The stereotypical, and often wrong, diagnosis on which the treatment of childhood febrile conditions are based by PMDs may probably explain why some mothers perceived that their child’s fever had persisted, relapsed, child recovered with disability or child died, despite PMDs’ intervention. This was corroborated in the FGDs where most mothers agreed that their child did not recover fully, and some others stated that their child recovered with loss of function, after treatment by the PMDs. These findings suggest an unacceptable state of affairs. The reasons for this treatment failure have been identified by mothers in the FGDs as mainly due to unintentional use of fake drugs and limited knowledge of the right drugs and their prescription. This corroborates an earlier study , which reported that treatment given by PMDs could be ineffective due to drug overdose or underdose and its attendant consequences, such as anaemia, encephalitis and cardiac failure, among others. These adverse situations may arise since it has been observed  that PMDs do not have formal health training, and hence incidences of drug overdose or underdose and attendant consequences are quite high in their treatment practice. It is plausible that mothers’ perception that their child recovered with disability or died after PMDs’ treatment of childhood febrile conditions, might be related to either mismanagement or misdiagnosis by PMDs. Another study  that interviewed PMDs, in Ugwogo-Nike, on their treatment practices, observed widespread incorrect diagnosis and drug prescription. The study revealed that PMDs’ treatment practices in Ugwuogo-Nike included the administration of anti-pyretics, analgesics, anti-malarials, and incomplete dose of antibiotics depending on the purchasing power of the customer, and not the appropriate drug to treat the illness. This finding was corroborated in the present study, as in the FGDs some mothers stated that the PMDs gave them drugs according to what they could afford.
Okeke et al.  revealed that PMDs were aware of the drugs Coartem, Halfan and mefloquine, but rarely procured/dispensed them because they were considered too expensive for their rural clients, and dispensed instead cheaper alternatives, which may be fake . It is possible that PMDs’ treatment practices at Ugwuogo-Nike are built upon profitable business models and lacked professional, altruistic standards. The danger is that most patients treated with incomplete doses may harbour drug-resistant strains of microbes that could lead to subsequent treatment failure. This practice is unlikely to change since most PMDs have no pharmaceutical training and sell drugs on a retail basis for profit [4, 17], and, perhaps, lack the guidance in relevant ethical requirements.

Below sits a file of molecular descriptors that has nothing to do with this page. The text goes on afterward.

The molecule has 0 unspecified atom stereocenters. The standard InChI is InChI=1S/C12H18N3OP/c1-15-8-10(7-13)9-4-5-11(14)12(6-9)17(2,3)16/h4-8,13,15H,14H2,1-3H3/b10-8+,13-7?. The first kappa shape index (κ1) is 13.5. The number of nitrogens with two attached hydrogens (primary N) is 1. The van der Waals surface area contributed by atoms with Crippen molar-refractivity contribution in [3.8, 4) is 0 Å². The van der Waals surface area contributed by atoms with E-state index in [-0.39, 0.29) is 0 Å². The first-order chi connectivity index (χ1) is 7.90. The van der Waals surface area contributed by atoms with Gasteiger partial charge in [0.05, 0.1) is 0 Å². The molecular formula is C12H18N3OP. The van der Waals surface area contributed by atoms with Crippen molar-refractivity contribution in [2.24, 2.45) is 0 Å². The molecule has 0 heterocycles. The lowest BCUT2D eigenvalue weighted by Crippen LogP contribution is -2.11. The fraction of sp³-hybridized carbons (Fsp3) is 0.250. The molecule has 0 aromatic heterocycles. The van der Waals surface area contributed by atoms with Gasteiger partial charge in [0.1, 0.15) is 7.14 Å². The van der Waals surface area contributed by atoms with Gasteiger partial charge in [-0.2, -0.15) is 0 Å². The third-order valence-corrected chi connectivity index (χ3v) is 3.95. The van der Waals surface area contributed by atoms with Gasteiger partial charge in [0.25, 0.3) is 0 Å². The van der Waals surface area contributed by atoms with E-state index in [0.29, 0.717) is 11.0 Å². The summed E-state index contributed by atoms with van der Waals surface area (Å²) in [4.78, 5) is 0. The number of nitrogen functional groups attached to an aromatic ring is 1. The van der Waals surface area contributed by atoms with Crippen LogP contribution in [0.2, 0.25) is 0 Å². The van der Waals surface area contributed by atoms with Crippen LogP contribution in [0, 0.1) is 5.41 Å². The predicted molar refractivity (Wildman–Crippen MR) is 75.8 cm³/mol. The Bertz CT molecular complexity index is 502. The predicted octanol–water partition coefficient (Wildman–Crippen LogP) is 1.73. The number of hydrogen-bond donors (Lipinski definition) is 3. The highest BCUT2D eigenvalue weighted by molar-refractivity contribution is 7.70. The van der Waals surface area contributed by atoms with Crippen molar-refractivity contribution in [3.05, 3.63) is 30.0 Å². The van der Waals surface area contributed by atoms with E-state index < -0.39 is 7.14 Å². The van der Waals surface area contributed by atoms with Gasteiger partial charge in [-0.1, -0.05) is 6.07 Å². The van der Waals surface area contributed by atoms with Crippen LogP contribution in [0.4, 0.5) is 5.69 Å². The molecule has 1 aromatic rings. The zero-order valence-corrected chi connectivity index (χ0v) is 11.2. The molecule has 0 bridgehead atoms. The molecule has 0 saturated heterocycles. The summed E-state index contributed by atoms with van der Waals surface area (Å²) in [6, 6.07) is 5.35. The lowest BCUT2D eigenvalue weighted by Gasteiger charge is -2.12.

Implications for care teams and policymakers
Despite all the disadvantages and that the majority of mothers perceived that their child did not recover fully after patronizing PMDs, yet the majority of mothers were satisfied with PMDs’ treatment in childhood febrile conditions. Although 112 (29.1 %) mothers were not satisfied, a significant proportion was satisfied. These findings agree with earlier studies [1, 18], which showed that a majority or 77.5 % of those who sought care from PMDs were satisfied with the first-line of treatment, and did not seek further treatment. This trend was corroborated by results from the FGDs that revealed, despite negative treatment outcomes, the majority of mothers were satisfied with PMDs’ treatment of childhood febrile conditions. It suggests that this trend may represent a reflection of mothers’ positive perception of PMDs’ services and not necessarily treatment outcome. Similarly, when the proportions of mothers who reported that their child died and those who perceived that their child recovered with disability, are summed up, it was determined that 115 (29.9 %) of mothers perceived a negative treatment outcome. The near-equal proportions of mothers that were not satisfied with PMDs’ intervention in childhood febrile conditions (112, 29.1 %) and those that perceived their child recovered with disability or died (115, 29.9 %) could suggest a link between lack of satisfaction and perception of recovery by mothers. Further, it was revealed that the greatest proportion of mothers who were dissatisfied with PMDs’ treatment, perceived that their children died after treatment by PMDs. The proportion of mothers who perceived that their child recovered fully was significantly higher among those that were satisfied with PMDs’ treatment than those who were not. Contrary to expectations, the data analysis showed that 87.77 % of errors in predicting the relationship between mothers’ perception of recovery and mothers’ satisfaction can be reduced by taking into account mothers’ perception of recovery of their child in response to PMDs’ treatment, whereas only 47.77 % of errors in predicting the relationship between mothers’ satisfaction and mothers’ perception of recovery of their child can be reduced by taking into account mothers’ satisfaction with the PMDs’ treatment in childhood febrile conditions. It provides supportive evidence that there is weak accord between mothers’ satisfaction and mothers’ perception of recovery of their child from febrile conditions after treatment by PMDs. It suggests the possibility that client satisfaction, which may influence uptake of healthcare services, may not be solely determined by perceived treatment outcome, but by intervening variables, such as incentives that are offered by service providers.